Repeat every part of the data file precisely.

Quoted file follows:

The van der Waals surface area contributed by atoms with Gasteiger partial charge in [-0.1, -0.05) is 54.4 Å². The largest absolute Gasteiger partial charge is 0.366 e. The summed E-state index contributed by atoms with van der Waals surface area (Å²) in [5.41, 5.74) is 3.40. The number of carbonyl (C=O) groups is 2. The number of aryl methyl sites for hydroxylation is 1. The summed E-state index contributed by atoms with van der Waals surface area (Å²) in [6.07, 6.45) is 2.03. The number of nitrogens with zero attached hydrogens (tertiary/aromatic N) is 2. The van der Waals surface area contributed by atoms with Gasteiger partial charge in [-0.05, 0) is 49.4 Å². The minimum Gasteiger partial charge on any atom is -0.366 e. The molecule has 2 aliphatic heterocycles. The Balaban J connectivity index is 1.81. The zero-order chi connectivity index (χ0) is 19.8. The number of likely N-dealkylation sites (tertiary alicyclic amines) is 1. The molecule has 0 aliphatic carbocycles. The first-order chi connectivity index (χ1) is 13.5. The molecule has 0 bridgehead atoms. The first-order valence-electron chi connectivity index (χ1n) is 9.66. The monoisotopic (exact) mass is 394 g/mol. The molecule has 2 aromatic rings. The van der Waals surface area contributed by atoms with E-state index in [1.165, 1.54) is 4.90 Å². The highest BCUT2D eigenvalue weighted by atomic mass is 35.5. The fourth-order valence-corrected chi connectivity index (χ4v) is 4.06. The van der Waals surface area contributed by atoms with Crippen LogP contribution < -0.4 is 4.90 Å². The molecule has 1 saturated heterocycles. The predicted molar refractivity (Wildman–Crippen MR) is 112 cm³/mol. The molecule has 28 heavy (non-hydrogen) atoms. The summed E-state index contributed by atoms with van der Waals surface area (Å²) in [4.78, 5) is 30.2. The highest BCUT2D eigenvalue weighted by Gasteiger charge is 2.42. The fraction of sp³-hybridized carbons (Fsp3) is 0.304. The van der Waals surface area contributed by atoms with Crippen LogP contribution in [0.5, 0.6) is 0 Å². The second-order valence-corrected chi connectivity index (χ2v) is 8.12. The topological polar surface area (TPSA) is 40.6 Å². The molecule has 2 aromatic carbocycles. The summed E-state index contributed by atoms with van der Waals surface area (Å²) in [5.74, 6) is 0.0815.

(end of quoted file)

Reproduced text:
The van der Waals surface area contributed by atoms with Gasteiger partial charge in [-0.1, -0.05) is 54.4 Å². The largest absolute Gasteiger partial charge is 0.366 e. The summed E-state index contributed by atoms with van der Waals surface area (Å²) in [5.41, 5.74) is 3.40. The number of carbonyl (C=O) groups is 2. The number of aryl methyl sites for hydroxylation is 1. The summed E-state index contributed by atoms with van der Waals surface area (Å²) in [6.07, 6.45) is 2.03. The number of nitrogens with zero attached hydrogens (tertiary/aromatic N) is 2. The van der Waals surface area contributed by atoms with Gasteiger partial charge in [-0.05, 0) is 49.4 Å². The minimum Gasteiger partial charge on any atom is -0.366 e. The molecule has 2 aliphatic heterocycles. The Balaban J connectivity index is 1.81. The zero-order chi connectivity index (χ0) is 19.8. The number of likely N-dealkylation sites (tertiary alicyclic amines) is 1. The molecule has 0 aliphatic carbocycles. The first-order chi connectivity index (χ1) is 13.5. The molecule has 0 bridgehead atoms. The first-order valence-electron chi connectivity index (χ1n) is 9.66. The monoisotopic (exact) mass is 394 g/mol. The molecule has 2 aromatic rings. The van der Waals surface area contributed by atoms with E-state index in [1.165, 1.54) is 4.90 Å². The highest BCUT2D eigenvalue weighted by atomic mass is 35.5. The fourth-order valence-corrected chi connectivity index (χ4v) is 4.06. The van der Waals surface area contributed by atoms with Crippen LogP contribution < -0.4 is 4.90 Å². The molecule has 1 saturated heterocycles. The predicted molar refractivity (Wildman–Crippen MR) is 112 cm³/mol. The molecule has 28 heavy (non-hydrogen) atoms. The summed E-state index contributed by atoms with van der Waals surface area (Å²) in [4.78, 5) is 30.2. The highest BCUT2D eigenvalue weighted by Gasteiger charge is 2.42. The fraction of sp³-hybridized carbons (Fsp3) is 0.304. The van der Waals surface area contributed by atoms with Crippen LogP contribution in [0.5, 0.6) is 0 Å². The second-order valence-corrected chi connectivity index (χ2v) is 8.12. The topological polar surface area (TPSA) is 40.6 Å². The molecule has 2 aromatic carbocycles. The summed E-state index contributed by atoms with van der Waals surface area (Å²) in [5.74, 6) is 0.0815.